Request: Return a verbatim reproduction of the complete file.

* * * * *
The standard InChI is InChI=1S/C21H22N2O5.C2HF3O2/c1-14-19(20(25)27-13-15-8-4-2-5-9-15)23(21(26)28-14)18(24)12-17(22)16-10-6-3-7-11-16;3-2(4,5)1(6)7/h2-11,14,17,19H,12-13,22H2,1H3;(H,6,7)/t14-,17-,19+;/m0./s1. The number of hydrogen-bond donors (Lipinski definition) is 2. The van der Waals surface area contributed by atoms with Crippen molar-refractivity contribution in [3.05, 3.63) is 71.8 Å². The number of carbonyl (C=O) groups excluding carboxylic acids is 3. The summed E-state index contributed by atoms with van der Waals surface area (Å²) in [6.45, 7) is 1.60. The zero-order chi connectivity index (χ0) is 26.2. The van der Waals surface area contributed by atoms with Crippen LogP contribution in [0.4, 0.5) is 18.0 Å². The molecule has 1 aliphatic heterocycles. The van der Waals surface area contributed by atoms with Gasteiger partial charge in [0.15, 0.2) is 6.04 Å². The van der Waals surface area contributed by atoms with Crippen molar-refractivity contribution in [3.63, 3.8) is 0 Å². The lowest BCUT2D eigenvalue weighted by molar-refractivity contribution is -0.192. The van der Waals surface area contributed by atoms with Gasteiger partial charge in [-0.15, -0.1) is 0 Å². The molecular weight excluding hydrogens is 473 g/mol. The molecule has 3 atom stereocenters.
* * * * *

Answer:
The standard InChI is InChI=1S/C21H22N2O5.C2HF3O2/c1-14-19(20(25)27-13-15-8-4-2-5-9-15)23(21(26)28-14)18(24)12-17(22)16-10-6-3-7-11-16;3-2(4,5)1(6)7/h2-11,14,17,19H,12-13,22H2,1H3;(H,6,7)/t14-,17-,19+;/m0./s1. The number of hydrogen-bond donors (Lipinski definition) is 2. The van der Waals surface area contributed by atoms with Crippen molar-refractivity contribution in [3.05, 3.63) is 71.8 Å². The number of carbonyl (C=O) groups excluding carboxylic acids is 3. The summed E-state index contributed by atoms with van der Waals surface area (Å²) in [6.45, 7) is 1.60. The zero-order chi connectivity index (χ0) is 26.2. The van der Waals surface area contributed by atoms with Crippen LogP contribution in [0.4, 0.5) is 18.0 Å². The molecule has 1 aliphatic heterocycles. The van der Waals surface area contributed by atoms with Gasteiger partial charge in [0.15, 0.2) is 6.04 Å². The van der Waals surface area contributed by atoms with Crippen molar-refractivity contribution in [3.63, 3.8) is 0 Å². The lowest BCUT2D eigenvalue weighted by molar-refractivity contribution is -0.192. The van der Waals surface area contributed by atoms with Gasteiger partial charge in [-0.15, -0.1) is 0 Å². The molecular weight excluding hydrogens is 473 g/mol. The molecule has 3 atom stereocenters.